I decided to take a look at CFDs on T212.
As I’d expect from T212 it’s fairly easy to use once you’ve worked out the interface and where info etc is. However, too things have surprised me and interested to hear other people’s views of T212 CFDs.
Firstly the overnight (SWAP) interest seems to be massive and much more than I think other platforms (eg IG) charge. It seems to be about 0.1% per day thus really relegating it to the realms of day trading.
The second thing I noticed was the big variation in the minimum quantities. There seems to be no real logic behind it. For 3i its 10 shares which is roughly £200 whereas another company it might be 1 share at £5.
Are T212 simply not interested in CFDs (which is fair enough if that’s the case) or what? The SWAP values seem to make it extremely uncompetitive and I can’t understand the massive variation in min size other than lack of interest to manage it.
I really like T212 so just a bit puzzled because I think the other platforms are great and interested to hear other people’s views.
CFD has been the cash cow for many years, but T212 has been pushing through their invest side for a while now, and become a reputable broker. While the invest side is profitable in itself now, and is also much bigger, I don’t believe T212 has a real plan to abandon their CFD section either. It brings loads of cash, but they’d rather advertise invest (although I think i may have seen some CFD ad recently, but I might be mistaken).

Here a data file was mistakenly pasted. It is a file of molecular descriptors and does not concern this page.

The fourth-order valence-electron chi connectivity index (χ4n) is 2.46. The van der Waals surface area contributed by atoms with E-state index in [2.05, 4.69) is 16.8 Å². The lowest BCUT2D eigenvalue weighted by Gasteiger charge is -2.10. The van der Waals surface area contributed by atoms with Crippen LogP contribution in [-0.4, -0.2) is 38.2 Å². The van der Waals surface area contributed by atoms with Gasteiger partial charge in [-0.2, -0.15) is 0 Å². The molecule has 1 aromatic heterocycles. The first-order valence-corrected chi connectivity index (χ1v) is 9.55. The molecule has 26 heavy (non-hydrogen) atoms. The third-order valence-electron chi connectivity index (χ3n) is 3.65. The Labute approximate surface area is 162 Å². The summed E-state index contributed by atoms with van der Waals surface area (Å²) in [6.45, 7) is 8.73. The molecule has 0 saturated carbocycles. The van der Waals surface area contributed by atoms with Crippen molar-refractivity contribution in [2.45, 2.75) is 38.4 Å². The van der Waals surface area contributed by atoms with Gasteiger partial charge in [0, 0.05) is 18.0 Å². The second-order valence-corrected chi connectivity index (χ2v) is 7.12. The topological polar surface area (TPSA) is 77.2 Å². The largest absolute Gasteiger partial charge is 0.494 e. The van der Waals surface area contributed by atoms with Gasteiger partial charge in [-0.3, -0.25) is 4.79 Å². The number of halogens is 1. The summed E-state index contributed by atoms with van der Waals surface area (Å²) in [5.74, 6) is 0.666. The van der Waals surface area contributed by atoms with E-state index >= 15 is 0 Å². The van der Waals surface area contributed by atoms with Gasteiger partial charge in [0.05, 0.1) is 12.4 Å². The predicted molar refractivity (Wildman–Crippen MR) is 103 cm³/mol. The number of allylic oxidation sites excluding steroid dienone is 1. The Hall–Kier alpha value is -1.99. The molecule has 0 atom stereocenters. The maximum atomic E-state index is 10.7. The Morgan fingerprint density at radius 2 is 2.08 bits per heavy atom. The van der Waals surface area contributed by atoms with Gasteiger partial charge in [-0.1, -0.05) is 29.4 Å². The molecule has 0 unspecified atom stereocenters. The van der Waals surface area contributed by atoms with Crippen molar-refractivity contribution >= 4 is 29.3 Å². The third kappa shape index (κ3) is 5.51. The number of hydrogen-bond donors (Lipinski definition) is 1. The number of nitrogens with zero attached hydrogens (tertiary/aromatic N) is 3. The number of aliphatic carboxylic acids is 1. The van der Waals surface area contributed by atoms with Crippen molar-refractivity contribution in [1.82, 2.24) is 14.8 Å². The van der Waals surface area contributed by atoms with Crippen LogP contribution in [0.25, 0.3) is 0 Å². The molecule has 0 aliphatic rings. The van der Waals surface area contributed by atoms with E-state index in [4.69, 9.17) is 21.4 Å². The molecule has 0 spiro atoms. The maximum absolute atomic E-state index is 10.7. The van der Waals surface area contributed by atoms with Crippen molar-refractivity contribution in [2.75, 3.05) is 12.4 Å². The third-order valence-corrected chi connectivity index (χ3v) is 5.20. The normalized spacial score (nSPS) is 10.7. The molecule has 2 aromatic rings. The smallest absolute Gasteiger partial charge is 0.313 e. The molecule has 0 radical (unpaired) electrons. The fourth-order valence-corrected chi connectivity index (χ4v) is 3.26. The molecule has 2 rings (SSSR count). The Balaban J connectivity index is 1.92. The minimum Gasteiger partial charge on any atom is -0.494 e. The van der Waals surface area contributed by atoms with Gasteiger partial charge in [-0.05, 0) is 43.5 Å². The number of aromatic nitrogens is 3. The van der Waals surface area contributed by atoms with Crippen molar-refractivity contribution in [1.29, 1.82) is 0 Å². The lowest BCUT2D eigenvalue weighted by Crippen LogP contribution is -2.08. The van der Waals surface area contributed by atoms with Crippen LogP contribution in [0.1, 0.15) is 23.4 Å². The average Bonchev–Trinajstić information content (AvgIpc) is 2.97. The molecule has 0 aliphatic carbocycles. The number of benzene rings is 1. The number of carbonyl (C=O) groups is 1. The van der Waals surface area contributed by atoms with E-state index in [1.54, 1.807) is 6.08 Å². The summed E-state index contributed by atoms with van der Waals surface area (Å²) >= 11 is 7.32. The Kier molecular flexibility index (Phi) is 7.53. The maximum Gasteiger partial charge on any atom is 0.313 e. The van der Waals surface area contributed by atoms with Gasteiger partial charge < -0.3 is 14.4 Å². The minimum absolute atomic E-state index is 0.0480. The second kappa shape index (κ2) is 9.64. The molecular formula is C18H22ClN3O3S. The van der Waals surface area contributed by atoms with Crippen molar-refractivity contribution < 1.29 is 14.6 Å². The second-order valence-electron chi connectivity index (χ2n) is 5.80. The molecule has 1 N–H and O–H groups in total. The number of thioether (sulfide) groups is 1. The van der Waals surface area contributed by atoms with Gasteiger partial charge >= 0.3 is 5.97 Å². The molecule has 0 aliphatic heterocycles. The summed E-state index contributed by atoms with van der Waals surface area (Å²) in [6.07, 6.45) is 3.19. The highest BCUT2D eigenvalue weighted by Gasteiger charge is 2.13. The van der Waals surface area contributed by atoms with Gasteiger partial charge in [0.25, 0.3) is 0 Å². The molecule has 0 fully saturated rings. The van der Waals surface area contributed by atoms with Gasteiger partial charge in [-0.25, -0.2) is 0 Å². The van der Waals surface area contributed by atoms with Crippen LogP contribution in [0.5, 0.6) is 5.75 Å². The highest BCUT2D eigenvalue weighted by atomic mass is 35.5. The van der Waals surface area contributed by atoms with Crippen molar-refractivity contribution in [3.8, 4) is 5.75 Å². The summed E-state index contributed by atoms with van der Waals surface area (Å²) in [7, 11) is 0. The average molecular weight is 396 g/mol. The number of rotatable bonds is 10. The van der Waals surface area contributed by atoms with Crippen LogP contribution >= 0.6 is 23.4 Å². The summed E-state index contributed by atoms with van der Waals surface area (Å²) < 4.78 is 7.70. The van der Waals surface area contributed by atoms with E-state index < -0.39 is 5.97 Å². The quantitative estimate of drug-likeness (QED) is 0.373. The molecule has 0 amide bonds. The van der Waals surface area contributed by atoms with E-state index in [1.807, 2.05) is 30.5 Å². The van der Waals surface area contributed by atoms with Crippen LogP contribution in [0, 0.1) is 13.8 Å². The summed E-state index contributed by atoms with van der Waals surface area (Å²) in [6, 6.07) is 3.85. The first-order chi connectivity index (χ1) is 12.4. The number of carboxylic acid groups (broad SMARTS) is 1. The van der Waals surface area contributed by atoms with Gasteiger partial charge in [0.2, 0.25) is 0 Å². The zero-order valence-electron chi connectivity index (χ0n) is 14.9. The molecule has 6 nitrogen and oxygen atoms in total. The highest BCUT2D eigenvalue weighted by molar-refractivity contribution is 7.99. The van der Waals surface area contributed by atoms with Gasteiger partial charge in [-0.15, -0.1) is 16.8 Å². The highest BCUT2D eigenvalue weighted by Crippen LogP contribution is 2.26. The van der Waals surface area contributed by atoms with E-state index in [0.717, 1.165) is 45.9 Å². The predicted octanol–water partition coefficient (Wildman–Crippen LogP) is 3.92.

Regarding pricing, from my knowledge T212 is the most expensive CFD dealer, and by far; but it is not a new phenomenon.
CFD is a rather unethical business, akin to unregulated (or barely so) casinos, and there has not been any regulations or oversight over their pricing.
Since CFD customer base is mostly unknowledgeable about financial matters, this complex fee structure is easily hidden, hence why T212, but also eToro, Plus500 and the likes get all the CFD clients, but IBKR (which is the cheapest by far) does not.
On a side note, the new regulatory framework from ca. 2019 pretty much halved revenues of CFD dealers by imposing strict limits on leverage; it is possible (but I simply do not know this) that some dealers may have risen their fees partly to compensate for this.
Other “solution” that some CFDs’ brokers have used, was creating an entity outside of the reach of the EU leverage limits legislation, in a foreign exotic country/jurisdiction. With clients registering and trading through that entities. (Sounds familiar with crypto trading and betting/gambling platforms avoiding legislation and regulation?)
I looked at the T212 CFDs more out of curiosity.
Putting aside all of the other issues, it is interesting that on the cfd platform you have live buy/sell pricing whereas on the ISA/Invest you have no idea what price a market order will execute at (or how long it will take to execute) and the whole interface for CFDs is far more interactive. Also T212 has a trailing stop loss on the CFDs. Normally I never use stop loses but I do like the idea of trailing stop loses in certain circumstances
Not enough order types, everything is too slow and cumbersome, (with the figures you need to see greyed out or behind the immovable pop-up order screen), and you cant do things on the screen, apart from move the (non trailng) stop loss, which doesn’t even show on the screen.
I watched a youtuber switch from a long cfd position to a short in a very small number of clicks, on a screen where you could see actual percentages (!) and a lot more stuff… He wouldn’t survive…